O Radix Jesse, qui stas in signum populorum,
super quem continebunt reges os suum,
quem gentes deprecabuntur:
veni ad liberandum nos, jam noli tardare.

O Root of Jesse,
you have been raised up as a sign for all peoples;
kings stand silent in your presence;
the nations bow down in worship before you.

Isaiah 11:1, 10; 52:15
Romans 15:12

Veni, O Iesse virgula, ex hostis tuos ungula,
de spectu tuos tartari educ et antro barathri.

Gaude! Gaude! Emmanuel nascetur pro te Israel!

(4) O Come, Thou Rod of Jesse, free
thine own from Satan’s tyranny.
From depth of Hell they people save
and give them vict’ry o’er the grave.

Rejoice! Rejoice! Emmanuel shall come to thee, O Israel!

Advent Devotional: December 19

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December 19: These are based on the O Antiphons, traditionally said during  church services from December 18 to December 24; they are also the basis for the hymn “O Come, O Come, Emanuel.” Read the Antiphon to understand what it is saying, then spend some time reading and meditating on the scriptural texts. Then pray the Antiphon in light of your reading of the Scriptures and end by singing the verse of “O Come, O Come, Emanuel.” For more information on the history of the prayers, Click here.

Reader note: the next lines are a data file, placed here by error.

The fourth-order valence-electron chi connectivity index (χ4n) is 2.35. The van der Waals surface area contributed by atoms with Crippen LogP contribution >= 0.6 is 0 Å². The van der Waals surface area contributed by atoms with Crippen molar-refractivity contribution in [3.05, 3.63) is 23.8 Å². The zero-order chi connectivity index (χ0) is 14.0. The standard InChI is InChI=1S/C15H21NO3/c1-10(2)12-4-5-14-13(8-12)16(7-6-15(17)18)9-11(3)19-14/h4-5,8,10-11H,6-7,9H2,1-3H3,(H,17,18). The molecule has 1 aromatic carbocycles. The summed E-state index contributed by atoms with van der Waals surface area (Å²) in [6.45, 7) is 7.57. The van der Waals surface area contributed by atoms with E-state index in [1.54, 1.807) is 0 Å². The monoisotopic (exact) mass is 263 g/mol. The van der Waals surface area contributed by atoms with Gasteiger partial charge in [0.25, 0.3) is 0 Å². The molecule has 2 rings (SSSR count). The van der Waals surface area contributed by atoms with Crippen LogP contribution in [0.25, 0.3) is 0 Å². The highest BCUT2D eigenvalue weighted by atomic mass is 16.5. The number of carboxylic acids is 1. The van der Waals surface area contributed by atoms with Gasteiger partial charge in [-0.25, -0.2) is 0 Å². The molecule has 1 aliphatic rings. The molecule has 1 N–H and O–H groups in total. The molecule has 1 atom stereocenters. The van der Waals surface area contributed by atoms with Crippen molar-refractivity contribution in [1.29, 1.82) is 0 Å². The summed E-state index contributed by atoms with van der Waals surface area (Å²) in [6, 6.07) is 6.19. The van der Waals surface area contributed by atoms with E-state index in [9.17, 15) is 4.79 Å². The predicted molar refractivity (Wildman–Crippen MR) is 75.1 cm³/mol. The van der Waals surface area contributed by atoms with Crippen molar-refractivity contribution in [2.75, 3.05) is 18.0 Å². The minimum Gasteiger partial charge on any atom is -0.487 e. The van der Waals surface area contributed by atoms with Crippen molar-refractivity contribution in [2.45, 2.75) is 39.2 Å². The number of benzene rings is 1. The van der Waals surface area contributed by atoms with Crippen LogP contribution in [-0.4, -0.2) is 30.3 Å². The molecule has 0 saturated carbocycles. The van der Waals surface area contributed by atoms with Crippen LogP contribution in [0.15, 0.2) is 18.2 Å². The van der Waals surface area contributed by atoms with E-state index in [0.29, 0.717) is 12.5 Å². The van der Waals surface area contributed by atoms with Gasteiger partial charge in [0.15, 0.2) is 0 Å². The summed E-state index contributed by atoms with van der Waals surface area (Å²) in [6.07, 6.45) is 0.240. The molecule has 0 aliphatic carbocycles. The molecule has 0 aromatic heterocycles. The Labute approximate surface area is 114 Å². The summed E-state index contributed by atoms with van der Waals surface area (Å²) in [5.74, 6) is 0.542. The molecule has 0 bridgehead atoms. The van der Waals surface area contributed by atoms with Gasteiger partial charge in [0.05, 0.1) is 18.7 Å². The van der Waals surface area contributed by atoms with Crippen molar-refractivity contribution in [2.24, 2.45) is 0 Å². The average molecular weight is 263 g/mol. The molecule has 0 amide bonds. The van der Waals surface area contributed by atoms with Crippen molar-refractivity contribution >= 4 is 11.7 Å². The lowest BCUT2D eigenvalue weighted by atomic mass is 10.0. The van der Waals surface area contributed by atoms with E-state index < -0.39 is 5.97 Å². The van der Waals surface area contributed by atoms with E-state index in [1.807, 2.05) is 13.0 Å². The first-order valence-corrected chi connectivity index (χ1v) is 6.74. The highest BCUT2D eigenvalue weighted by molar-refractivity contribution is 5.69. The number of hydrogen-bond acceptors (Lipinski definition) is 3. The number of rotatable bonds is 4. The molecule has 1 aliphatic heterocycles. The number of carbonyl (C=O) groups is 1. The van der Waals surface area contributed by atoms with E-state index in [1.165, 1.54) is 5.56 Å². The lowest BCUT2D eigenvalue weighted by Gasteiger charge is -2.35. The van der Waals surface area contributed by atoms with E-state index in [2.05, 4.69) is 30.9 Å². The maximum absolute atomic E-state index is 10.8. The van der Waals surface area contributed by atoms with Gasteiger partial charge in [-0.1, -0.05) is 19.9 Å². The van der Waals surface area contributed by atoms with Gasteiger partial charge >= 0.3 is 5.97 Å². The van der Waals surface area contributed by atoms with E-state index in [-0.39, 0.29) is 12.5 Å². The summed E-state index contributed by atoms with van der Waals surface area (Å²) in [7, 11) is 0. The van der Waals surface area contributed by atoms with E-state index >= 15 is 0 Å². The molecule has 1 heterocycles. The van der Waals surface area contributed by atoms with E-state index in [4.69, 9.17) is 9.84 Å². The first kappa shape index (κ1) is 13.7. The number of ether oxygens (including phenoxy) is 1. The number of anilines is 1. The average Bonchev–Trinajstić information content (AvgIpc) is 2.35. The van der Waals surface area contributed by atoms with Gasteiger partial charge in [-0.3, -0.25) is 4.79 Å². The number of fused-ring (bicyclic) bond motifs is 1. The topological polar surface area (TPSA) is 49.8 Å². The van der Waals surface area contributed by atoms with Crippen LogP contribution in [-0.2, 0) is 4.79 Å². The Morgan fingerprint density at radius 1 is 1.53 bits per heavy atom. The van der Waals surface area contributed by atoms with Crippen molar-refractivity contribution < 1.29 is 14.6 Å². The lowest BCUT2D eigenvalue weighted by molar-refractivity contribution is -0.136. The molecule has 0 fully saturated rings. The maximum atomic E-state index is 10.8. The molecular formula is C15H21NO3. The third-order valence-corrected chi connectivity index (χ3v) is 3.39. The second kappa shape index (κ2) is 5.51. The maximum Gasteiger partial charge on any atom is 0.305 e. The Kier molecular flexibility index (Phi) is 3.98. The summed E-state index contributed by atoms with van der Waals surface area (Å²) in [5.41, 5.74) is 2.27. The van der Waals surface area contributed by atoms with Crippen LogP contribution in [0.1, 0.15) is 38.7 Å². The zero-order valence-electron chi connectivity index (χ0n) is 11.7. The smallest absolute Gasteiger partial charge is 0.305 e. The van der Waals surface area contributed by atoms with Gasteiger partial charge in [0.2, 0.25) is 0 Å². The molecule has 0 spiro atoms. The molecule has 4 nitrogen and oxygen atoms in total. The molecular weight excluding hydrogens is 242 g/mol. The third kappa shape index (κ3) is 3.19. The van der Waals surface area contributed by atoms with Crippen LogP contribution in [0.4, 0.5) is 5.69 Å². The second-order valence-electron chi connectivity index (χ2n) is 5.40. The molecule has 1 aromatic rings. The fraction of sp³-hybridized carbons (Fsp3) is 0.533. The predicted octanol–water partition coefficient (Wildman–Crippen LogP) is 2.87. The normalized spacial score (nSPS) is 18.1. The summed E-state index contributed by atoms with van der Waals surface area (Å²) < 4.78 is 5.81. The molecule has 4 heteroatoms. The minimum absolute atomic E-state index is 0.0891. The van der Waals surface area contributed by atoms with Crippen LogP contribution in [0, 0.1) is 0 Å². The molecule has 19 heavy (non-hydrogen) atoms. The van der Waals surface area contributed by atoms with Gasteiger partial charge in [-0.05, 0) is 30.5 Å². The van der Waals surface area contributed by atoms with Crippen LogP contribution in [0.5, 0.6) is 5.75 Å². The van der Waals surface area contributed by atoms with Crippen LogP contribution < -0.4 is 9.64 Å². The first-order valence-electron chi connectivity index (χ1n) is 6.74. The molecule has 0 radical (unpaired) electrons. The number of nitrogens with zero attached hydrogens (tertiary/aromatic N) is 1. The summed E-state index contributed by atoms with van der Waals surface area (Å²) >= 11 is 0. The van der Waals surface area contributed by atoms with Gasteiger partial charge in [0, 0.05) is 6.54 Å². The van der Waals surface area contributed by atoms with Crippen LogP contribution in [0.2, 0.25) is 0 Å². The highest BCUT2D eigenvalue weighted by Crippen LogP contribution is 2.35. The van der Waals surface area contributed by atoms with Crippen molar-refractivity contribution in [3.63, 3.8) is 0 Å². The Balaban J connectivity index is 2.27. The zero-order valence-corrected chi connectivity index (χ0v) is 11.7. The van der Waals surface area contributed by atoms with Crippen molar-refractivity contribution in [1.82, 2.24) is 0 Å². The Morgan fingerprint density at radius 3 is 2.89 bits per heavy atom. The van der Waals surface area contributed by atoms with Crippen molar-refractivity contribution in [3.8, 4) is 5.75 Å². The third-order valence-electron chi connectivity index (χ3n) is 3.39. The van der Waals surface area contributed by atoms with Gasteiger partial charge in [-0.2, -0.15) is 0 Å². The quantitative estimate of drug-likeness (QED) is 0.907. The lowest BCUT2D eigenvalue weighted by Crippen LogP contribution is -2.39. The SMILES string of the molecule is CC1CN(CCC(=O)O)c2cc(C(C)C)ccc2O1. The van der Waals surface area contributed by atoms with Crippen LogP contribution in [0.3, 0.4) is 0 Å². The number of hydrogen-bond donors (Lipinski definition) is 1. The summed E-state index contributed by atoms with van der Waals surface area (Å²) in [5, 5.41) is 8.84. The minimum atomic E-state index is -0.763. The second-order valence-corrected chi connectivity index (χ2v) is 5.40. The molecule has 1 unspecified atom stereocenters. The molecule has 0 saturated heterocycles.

O Adonai, et dux domus Israel,
qui Moyse in igne flammae rubi apparuisti,
et ei in Sina legem dedisti:
veni ad redimendum nos in brachio extento.

O Sacred Lord of ancient Israel,
who showed yourself to Moses in the burning bush,
who gave him the holy law on Sinai mountain:
Come, stretch out your mighty hand to set us free.

Isaiah 33:22; 63:11-12
Exodus 3:2; 24:12
Micah 6:4
Acts 7:30-31

Veni, Veni, Adonai, qui populo in Sinai
legem dedisti vertice in maiestate gloriae.

Gaude! Gaude! Emmanuel nascetur pro te Israel!

(3) O Come, O Come, Thou Lord of might,
who to thy tribes on Sinai’s height
in ancient times didst give the law,
in cloud, and majesty, and awe.

Rejoice! Rejoice! Emmanuel shall come to thee, O Israel